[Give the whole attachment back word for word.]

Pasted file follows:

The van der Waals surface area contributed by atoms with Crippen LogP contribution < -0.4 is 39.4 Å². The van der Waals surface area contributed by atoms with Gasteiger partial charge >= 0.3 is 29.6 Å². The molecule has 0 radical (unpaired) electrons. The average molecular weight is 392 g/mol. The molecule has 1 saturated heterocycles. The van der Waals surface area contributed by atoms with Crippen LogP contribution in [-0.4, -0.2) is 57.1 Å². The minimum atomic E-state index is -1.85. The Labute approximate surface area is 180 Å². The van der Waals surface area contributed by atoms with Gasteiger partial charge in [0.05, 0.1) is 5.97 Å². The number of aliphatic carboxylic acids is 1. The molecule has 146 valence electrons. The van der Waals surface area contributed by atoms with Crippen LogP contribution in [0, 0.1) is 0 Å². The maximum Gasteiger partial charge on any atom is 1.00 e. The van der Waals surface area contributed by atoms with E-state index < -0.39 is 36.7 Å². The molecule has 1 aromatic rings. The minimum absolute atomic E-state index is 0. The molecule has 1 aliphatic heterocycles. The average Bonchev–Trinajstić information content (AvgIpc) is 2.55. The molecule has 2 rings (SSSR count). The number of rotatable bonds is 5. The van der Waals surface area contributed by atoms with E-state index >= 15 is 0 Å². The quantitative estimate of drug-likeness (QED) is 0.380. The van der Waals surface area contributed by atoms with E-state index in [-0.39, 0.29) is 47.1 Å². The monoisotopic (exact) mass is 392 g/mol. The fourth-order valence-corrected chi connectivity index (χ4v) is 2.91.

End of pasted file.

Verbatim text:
The van der Waals surface area contributed by atoms with Crippen LogP contribution < -0.4 is 39.4 Å². The van der Waals surface area contributed by atoms with Gasteiger partial charge >= 0.3 is 29.6 Å². The molecule has 0 radical (unpaired) electrons. The average molecular weight is 392 g/mol. The molecule has 1 saturated heterocycles. The van der Waals surface area contributed by atoms with Crippen LogP contribution in [-0.4, -0.2) is 57.1 Å². The minimum atomic E-state index is -1.85. The Labute approximate surface area is 180 Å². The van der Waals surface area contributed by atoms with Gasteiger partial charge in [0.05, 0.1) is 5.97 Å². The number of aliphatic carboxylic acids is 1. The molecule has 146 valence electrons. The van der Waals surface area contributed by atoms with Crippen LogP contribution in [0, 0.1) is 0 Å². The maximum Gasteiger partial charge on any atom is 1.00 e. The van der Waals surface area contributed by atoms with E-state index < -0.39 is 36.7 Å². The molecule has 1 aromatic rings. The minimum absolute atomic E-state index is 0. The molecule has 1 aliphatic heterocycles. The average Bonchev–Trinajstić information content (AvgIpc) is 2.55. The molecule has 2 rings (SSSR count). The number of rotatable bonds is 5. The van der Waals surface area contributed by atoms with E-state index >= 15 is 0 Å². The quantitative estimate of drug-likeness (QED) is 0.380. The van der Waals surface area contributed by atoms with E-state index in [-0.39, 0.29) is 47.1 Å². The monoisotopic (exact) mass is 392 g/mol. The fourth-order valence-corrected chi connectivity index (χ4v) is 2.91.